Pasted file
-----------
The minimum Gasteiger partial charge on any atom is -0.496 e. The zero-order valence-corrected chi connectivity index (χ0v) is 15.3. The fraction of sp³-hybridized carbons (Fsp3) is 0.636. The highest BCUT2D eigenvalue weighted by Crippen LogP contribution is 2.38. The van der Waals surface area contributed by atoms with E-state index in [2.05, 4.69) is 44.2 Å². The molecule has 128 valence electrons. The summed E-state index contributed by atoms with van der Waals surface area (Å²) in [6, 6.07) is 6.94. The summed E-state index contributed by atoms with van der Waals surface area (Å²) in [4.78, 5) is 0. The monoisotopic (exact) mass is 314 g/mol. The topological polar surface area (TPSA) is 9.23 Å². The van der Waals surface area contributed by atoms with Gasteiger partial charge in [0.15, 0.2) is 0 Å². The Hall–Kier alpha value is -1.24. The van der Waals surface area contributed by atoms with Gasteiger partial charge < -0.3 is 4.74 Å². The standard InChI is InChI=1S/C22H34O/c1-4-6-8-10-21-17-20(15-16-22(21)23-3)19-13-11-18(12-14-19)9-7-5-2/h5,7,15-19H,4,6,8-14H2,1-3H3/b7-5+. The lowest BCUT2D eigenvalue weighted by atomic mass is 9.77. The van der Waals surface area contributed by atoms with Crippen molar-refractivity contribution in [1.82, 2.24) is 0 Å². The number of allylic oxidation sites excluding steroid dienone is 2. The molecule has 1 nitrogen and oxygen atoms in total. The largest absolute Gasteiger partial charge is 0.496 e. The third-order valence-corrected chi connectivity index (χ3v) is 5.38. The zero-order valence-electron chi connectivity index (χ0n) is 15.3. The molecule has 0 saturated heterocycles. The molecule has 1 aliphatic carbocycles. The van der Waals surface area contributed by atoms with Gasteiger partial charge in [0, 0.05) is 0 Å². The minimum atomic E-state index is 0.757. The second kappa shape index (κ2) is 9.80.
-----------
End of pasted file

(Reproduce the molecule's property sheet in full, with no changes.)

The minimum Gasteiger partial charge on any atom is -0.496 e. The zero-order valence-corrected chi connectivity index (χ0v) is 15.3. The fraction of sp³-hybridized carbons (Fsp3) is 0.636. The highest BCUT2D eigenvalue weighted by Crippen LogP contribution is 2.38. The van der Waals surface area contributed by atoms with E-state index in [2.05, 4.69) is 44.2 Å². The molecule has 128 valence electrons. The summed E-state index contributed by atoms with van der Waals surface area (Å²) in [6, 6.07) is 6.94. The summed E-state index contributed by atoms with van der Waals surface area (Å²) in [4.78, 5) is 0. The monoisotopic (exact) mass is 314 g/mol. The topological polar surface area (TPSA) is 9.23 Å². The van der Waals surface area contributed by atoms with Gasteiger partial charge in [0.15, 0.2) is 0 Å². The Hall–Kier alpha value is -1.24. The van der Waals surface area contributed by atoms with Gasteiger partial charge < -0.3 is 4.74 Å². The standard InChI is InChI=1S/C22H34O/c1-4-6-8-10-21-17-20(15-16-22(21)23-3)19-13-11-18(12-14-19)9-7-5-2/h5,7,15-19H,4,6,8-14H2,1-3H3/b7-5+. The lowest BCUT2D eigenvalue weighted by atomic mass is 9.77. The van der Waals surface area contributed by atoms with Crippen molar-refractivity contribution in [1.82, 2.24) is 0 Å². The number of allylic oxidation sites excluding steroid dienone is 2. The molecule has 1 nitrogen and oxygen atoms in total. The largest absolute Gasteiger partial charge is 0.496 e. The third-order valence-corrected chi connectivity index (χ3v) is 5.38. The zero-order valence-electron chi connectivity index (χ0n) is 15.3. The molecule has 0 saturated heterocycles. The molecule has 1 aliphatic carbocycles. The van der Waals surface area contributed by atoms with Gasteiger partial charge in [0, 0.05) is 0 Å². The minimum atomic E-state index is 0.757. The second kappa shape index (κ2) is 9.80.